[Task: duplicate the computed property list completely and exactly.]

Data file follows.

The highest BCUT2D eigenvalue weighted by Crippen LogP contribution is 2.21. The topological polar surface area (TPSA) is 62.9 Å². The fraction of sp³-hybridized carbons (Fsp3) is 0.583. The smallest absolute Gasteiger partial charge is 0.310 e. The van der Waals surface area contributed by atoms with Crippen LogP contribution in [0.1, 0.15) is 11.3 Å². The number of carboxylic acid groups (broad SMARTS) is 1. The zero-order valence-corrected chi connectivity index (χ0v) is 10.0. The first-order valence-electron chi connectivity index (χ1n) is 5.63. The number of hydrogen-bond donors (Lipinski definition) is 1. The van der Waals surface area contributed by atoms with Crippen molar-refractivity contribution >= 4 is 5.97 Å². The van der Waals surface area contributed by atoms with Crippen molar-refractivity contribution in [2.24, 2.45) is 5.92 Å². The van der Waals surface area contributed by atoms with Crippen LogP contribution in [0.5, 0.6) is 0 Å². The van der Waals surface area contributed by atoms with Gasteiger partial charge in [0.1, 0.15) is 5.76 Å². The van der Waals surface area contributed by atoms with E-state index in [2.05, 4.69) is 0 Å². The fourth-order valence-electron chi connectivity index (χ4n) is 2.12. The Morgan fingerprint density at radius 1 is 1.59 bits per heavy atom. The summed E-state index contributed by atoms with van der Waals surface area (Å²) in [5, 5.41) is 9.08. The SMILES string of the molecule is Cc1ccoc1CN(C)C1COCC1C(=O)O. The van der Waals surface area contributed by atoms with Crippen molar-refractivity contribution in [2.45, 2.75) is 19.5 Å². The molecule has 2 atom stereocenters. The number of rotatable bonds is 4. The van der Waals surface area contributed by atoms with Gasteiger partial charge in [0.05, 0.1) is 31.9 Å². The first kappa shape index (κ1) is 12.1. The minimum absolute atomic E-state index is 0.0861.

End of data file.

The highest BCUT2D eigenvalue weighted by Crippen LogP contribution is 2.21. The topological polar surface area (TPSA) is 62.9 Å². The fraction of sp³-hybridized carbons (Fsp3) is 0.583. The smallest absolute Gasteiger partial charge is 0.310 e. The van der Waals surface area contributed by atoms with Crippen LogP contribution in [0.1, 0.15) is 11.3 Å². The number of carboxylic acid groups (broad SMARTS) is 1. The zero-order valence-corrected chi connectivity index (χ0v) is 10.0. The first-order valence-electron chi connectivity index (χ1n) is 5.63. The number of hydrogen-bond donors (Lipinski definition) is 1. The van der Waals surface area contributed by atoms with Crippen molar-refractivity contribution >= 4 is 5.97 Å². The van der Waals surface area contributed by atoms with Crippen molar-refractivity contribution in [2.24, 2.45) is 5.92 Å². The van der Waals surface area contributed by atoms with Crippen LogP contribution in [0.5, 0.6) is 0 Å². The van der Waals surface area contributed by atoms with Gasteiger partial charge in [0.1, 0.15) is 5.76 Å². The van der Waals surface area contributed by atoms with E-state index in [2.05, 4.69) is 0 Å². The fourth-order valence-electron chi connectivity index (χ4n) is 2.12. The Morgan fingerprint density at radius 1 is 1.59 bits per heavy atom. The summed E-state index contributed by atoms with van der Waals surface area (Å²) in [5, 5.41) is 9.08. The SMILES string of the molecule is Cc1ccoc1CN(C)C1COCC1C(=O)O. The van der Waals surface area contributed by atoms with Crippen molar-refractivity contribution in [2.45, 2.75) is 19.5 Å². The molecule has 2 atom stereocenters. The number of rotatable bonds is 4. The van der Waals surface area contributed by atoms with Gasteiger partial charge in [0.05, 0.1) is 31.9 Å². The first kappa shape index (κ1) is 12.1. The minimum absolute atomic E-state index is 0.0861.